"He had wreaked such havoc, yet he was so calm and matter of fact," Shalleck says. "And he knew how much havoc he wreaked. He had no remorse at all. ... It's like you telling me what you did at work yesterday. He would just walk up, do his thing and walk away."

Shalleck and his assistant talked to Berkowitz for about 40 minutes, sticking to the facts of the shootings. Anticipating an insanity defense, they did not want to give Berkowitz a forum for his fantasies. They would not let him ramble about demons, a 6,000-year-old voice reaching him through the black Labrador retriever owned by his Yonkers neighbor, Sam Carr -- apparently the Sam in "Son of Sam."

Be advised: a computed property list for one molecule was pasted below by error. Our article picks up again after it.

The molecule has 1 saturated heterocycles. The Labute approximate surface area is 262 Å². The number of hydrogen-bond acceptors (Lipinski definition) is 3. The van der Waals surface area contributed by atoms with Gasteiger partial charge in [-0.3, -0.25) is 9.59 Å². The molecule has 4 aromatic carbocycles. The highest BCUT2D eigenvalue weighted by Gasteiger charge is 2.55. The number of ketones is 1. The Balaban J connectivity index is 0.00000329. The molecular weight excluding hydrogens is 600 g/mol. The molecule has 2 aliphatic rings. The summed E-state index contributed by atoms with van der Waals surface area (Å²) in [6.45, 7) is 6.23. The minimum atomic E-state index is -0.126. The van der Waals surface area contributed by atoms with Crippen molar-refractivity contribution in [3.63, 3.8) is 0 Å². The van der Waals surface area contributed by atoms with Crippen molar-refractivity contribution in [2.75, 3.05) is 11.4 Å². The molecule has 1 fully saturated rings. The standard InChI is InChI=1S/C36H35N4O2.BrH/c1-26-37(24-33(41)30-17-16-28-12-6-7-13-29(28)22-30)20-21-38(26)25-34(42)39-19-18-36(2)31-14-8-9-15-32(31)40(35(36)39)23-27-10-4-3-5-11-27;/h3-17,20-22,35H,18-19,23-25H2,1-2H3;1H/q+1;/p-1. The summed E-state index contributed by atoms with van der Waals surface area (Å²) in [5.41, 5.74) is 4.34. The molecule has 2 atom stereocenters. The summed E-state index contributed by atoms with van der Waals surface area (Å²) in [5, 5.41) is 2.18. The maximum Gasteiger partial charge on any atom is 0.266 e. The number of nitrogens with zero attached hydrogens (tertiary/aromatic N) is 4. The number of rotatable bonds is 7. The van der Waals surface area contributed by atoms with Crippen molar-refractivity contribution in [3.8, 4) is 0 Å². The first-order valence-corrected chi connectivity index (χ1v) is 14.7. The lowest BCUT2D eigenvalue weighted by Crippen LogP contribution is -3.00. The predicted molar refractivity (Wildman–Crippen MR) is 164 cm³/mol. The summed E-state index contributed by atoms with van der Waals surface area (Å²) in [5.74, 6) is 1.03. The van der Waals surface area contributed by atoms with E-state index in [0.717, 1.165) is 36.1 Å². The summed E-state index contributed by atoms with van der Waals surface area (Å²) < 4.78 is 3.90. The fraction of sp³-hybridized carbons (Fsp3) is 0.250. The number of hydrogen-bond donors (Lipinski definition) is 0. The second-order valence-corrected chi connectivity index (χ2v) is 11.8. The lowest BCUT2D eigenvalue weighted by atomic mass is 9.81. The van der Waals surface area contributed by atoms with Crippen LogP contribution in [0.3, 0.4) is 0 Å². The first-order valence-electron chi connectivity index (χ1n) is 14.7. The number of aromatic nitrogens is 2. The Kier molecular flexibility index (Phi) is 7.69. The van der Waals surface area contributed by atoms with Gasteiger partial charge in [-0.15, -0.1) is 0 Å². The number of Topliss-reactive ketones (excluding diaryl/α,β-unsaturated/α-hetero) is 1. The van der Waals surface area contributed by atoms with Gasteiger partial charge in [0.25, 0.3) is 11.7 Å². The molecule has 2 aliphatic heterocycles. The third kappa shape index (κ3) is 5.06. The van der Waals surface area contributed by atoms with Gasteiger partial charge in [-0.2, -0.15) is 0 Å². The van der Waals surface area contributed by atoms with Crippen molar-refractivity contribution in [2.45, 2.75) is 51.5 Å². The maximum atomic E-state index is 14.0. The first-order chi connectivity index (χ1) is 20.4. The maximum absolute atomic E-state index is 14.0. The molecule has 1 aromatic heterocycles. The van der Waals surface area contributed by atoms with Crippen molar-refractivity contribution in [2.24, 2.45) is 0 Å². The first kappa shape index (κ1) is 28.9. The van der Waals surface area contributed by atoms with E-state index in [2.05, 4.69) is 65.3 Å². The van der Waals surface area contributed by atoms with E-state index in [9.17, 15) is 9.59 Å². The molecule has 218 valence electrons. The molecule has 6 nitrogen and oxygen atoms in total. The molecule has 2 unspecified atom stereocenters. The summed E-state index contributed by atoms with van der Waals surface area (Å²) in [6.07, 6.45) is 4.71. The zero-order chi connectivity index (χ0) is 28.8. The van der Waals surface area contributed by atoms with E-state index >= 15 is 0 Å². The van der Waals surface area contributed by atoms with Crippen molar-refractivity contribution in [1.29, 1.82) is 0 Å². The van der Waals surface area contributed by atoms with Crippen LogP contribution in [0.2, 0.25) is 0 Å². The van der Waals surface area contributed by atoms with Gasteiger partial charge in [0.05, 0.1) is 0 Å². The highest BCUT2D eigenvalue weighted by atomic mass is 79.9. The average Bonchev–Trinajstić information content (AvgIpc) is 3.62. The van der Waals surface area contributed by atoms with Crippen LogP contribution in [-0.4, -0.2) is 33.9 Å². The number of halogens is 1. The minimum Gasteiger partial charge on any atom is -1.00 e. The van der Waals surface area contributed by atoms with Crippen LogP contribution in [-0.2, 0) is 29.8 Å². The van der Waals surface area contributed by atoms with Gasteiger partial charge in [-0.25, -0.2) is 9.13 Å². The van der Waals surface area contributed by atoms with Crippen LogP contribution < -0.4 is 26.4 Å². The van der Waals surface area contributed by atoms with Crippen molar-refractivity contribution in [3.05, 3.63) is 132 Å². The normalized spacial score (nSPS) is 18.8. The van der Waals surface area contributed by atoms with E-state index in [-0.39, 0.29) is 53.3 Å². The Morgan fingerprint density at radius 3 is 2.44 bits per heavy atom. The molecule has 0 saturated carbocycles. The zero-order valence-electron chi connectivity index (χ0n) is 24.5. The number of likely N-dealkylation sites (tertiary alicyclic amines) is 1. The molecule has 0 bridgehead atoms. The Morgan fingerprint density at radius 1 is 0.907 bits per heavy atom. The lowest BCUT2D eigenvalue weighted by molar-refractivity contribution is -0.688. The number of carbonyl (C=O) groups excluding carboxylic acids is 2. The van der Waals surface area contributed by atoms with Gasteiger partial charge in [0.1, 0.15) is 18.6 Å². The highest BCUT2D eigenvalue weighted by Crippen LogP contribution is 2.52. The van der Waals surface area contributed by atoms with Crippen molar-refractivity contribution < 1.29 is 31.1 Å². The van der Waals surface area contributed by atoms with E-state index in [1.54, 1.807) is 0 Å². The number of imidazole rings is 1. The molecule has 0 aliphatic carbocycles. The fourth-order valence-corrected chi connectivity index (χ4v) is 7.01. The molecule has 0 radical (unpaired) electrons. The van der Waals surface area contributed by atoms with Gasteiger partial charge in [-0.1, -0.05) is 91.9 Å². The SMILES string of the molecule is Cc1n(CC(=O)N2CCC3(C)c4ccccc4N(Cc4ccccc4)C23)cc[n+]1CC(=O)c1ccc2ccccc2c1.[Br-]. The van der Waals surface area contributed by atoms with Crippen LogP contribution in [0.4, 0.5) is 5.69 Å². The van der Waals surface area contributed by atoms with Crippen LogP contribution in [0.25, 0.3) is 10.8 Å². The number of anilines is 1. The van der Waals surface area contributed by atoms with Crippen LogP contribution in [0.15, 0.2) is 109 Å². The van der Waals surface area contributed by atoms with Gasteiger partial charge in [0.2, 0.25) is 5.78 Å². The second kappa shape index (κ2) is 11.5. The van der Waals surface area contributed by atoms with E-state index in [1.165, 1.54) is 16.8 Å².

Shalleck got indictments against Berkowitz, but the Bronx cases never came close to trial. In May 1978, Berkowitz pleaded guilty to all six murders. The following month he was sentenced to the maximum penalty, 365 years in jail. There was no death penalty in New York State at the time. He is now imprisoned in Sullivan County, N.Y.

Shalleck worked in the Bronx DA's office for 12 years, the last three as chief of the homicide bureau. In 1983 he left to join the New York State attorney general's office, where he specialized in white collar crime and civil litigation. He'd seen enough murder.

"I couldn't prosecute homicides forever. It just eats you up," says Shalleck, who moved to Washington in 1989 to work for the Justice Department's antitrust division. Still, he says the Son of Sam case was a weird moment of celebrity for anyone connected with it.

"It's always there in your life, in the fabric of your professional life," he says. "I just hope movies like this don't glamorize it."


Pub Date: 7/13/99